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Shuber v. S. S. Kresge Co.

decided as amended may 3 1972.: April 19, 1972.


Biggs, Maris and Van Dusen, Circuit Judges.

Author: Biggs


BIGGS, Circuit Judge.

The Shubers, John and Joanne, husband and wife, citizens of Pennsylvania, sued S. S. Kresge Company (Kresge), a Michigan corporation qualified to do business in Pennsylvania, because Mrs. Shuber was injured when a light fixture fell upon her on December 8, 1965 while she was working for F. & G. Merchandising, Inc. (F. & G.), which was operating for its own account the "Auto Department" in a store operated by Kresge. Mrs. Shuber sought damages for her injuries and Mr. Shuber sought to recover his wife's medical expenses and for loss of her services. Kresge, as a third-party plaintiff, joined Kirby Electric Service, Inc. (Kirby), Crown Construction Company (Crown), and F. & G. as third-party defendants, all three corporations being incorporated in the Commonwealth of Pennsylvania. There are statements in the deposition of Zappala, president of Versailles Development Corporation (Versailles), that Versailles was the landlord of the building, that Versailles' lease*fn1 was with Kresge as tenant, that the K-Mart Store was operated by Kresge, that the "Auto Department" was operated independently of Kresge by F. & G. as a concessionaire. Zappala also testified that Crown was the general contractor for Versailles, that Kirby did some electrical work perhaps in the area where Mrs. Shuber was injured. The relation of Kirby to Versailles and to Kresge is far from clear.*fn2

Under the rules of the United States District Court for the Western District of Pennsylvania in effect at all times with which we are concerned, a plaintiff is required to give a narrative written statement of the facts that will be offered by him to prove his case "by oral or documentary evidence" at trial and also the names and addresses of all witnesses he expects to call.*fn3 The Shubers' theory of recovery was clearly set up in the complaint and in their first pretrial narrative statement. It was that Kresge had been negligent in installing or having installed the light fixture which fell and injured Mrs. Shuber. As to witnesses to testify on the issue of liability the Shubers' first pretrial narrative statement filed March 1, 1967 included one designated as "Plaintiff." There were, of course, two plaintiffs and the Shubers' counsel attributes his use of the word "Plaintiff" to a typographical error, an "s" having been omitted. Shubers' counsel has not yet made clear which plaintiff was omitted and which one was indicated by the word "Plaintiff." There was no suggestion in the pretrial narrative statement that Mr. Shuber, an electrician by trade, was to testify respecting the lighting fixture which fell on his wife. In the Shubers' Supplemental Pretrial Statement, filed December 2, 1969, no additional liability witness was designated.*fn4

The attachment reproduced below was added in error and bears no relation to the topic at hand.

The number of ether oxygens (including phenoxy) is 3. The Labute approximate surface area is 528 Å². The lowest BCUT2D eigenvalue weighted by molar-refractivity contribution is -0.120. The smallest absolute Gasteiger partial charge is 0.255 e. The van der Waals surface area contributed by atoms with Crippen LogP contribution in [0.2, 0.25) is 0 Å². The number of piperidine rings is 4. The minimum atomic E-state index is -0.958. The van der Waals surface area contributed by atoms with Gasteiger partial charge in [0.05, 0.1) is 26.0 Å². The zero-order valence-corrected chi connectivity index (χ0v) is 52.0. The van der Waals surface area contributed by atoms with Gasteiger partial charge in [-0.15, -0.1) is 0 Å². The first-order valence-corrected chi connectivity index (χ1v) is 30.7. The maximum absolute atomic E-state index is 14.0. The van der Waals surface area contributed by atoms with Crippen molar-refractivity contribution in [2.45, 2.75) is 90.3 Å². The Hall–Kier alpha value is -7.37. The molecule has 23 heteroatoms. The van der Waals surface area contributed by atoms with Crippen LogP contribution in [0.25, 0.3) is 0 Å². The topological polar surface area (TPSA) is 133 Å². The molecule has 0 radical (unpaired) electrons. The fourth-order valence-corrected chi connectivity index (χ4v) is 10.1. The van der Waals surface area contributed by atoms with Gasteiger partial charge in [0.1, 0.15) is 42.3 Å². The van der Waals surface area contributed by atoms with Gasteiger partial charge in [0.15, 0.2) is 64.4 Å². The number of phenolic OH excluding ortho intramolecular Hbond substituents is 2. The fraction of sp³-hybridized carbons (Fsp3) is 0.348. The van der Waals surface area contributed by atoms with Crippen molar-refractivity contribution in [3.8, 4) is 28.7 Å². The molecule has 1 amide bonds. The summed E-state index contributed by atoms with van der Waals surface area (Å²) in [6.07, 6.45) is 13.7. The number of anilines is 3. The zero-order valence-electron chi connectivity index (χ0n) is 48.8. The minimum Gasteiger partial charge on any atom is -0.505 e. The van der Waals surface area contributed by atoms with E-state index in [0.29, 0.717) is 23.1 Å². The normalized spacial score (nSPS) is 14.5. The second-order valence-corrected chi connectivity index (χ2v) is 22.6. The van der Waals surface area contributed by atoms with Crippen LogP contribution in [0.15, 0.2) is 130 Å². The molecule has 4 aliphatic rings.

At the trial*fn5 Mrs. Shuber testified that she heard a loud noise like a heavy box being dropped above her and the lighting fixture fell. Mr. McKernan testified to the same effect. There was evidence that a room above the room in which Mrs. Shuber and McKernan were at the time of the accident was a storeroom where battery cables and various other items relating to the business of F. & G. were stored, and that there was generally a stock clerk in that storeroom, which seems to have been occupied only by employees of F. & G. Mrs. Shuber testified, as did McKernan, that this was not an uncommon happening and Mrs. Shuber said she had complained about it. Only one more witness was called by the Shubers who corroborated the occurrence of the accident. The Shubers then rested. The defective nature of the lighting fixture's fastenings was proved but there was not sufficient evidence to connect Kresge with the deficiency. Kresge moved for a directed verdict on this ground. The Court granted the motion, stating inter alia, "Throughout the pleading, discovery and pretrial stages of this case, the case proceeded on the contention that the fixture was installed by Kirby Electric Service, as a subcontractor to Crown Construction Company. The allegations of the pleadings, pretrial narratives, and the plaintiff's evidence of liability at trial were all pointed to the contention that Kresge failed in its duty to discover the defective ceiling fastening. In the view of the Court the evidence produced by plaintiff[s] failed to reveal that Kresge could have discovered the defendant [ sic ] . . . [defect] on reasonable inspection, or that such inspection was required of it.